[Greenbuilding] metal roof question
ArchiLogic at yahoo.ca
Tue Aug 26 19:30:03 MDT 2014
On Tue, 26 Aug 2014 20:03:09 -0400, Reuben Deumling <9watts at gmail.com>
> wondering whether for a 20" roof (housewall to soffit)use a single strip
> of metal running horizontally, with a 3/4" lip at the top to slip under
> the course of wood siding,and a ~2" lip at the bottom, like that soffit
> metal has?
I'd say that the above would be the logical approach so long as the
horizontal length of the roof isn't too great but even if it is, it
wouldn't be difficult to resolve.
Much of it could be resolved by increasing the height of the upstand at
the top edge from the proposed 3/4" which is too short to begin with IMO.
Increasing the height to say 6 inches would help to make the panel more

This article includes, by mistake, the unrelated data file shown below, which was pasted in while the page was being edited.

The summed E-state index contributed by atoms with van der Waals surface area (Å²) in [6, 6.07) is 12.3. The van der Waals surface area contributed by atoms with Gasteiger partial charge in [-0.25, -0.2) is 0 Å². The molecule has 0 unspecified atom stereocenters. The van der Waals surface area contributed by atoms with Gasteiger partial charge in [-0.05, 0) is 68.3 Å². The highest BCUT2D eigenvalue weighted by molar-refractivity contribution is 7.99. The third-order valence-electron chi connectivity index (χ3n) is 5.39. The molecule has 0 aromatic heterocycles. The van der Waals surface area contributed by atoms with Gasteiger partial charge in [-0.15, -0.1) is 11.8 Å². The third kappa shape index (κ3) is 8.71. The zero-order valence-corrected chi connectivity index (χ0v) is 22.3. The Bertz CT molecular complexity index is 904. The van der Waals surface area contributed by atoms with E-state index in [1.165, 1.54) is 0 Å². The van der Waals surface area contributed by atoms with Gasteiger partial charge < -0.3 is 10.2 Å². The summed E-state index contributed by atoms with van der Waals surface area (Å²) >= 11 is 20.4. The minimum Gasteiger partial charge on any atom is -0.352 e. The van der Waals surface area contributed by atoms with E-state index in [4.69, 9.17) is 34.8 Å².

rigid and less likely to buckle during the process of getting it from the
ground up to the roof.
One could of course, simply clamp the panel to some sticks of wood to
prevent buckling but I'd venture that the upstand should be at least 4 to
6 inches to provide protection against leaks (ie wind-driven rain).
I'm not sure what the "2 inch lip at the bottom means but if I were
detailing the bottom edge, I'd provide at least a one inch overhang at the
fascia and incorporate a drip edge. I'd design it so that a drip-edge
flashing is installed first and then have the bottom edge of the roof
panel fold-lock over the drip-edge flashing using it like a cleat to
anchor the roof panel without the need for exposed fasteners.
And if the auxiliary roof is designed as a hip roof, I'd also incorporate
fold-lock seams where the panels meet at the hips (with hold-down cleats
installed on the first panel) eliminating the need for a separate ridge
All of the above can be formed into the panels on site using no much more
than a couple pairs of duck-billed locking pliers and some appropriate
lengths of steel bar to use as straight edges to form the bends.
=== * ===
Kanata, Ontario, Canada
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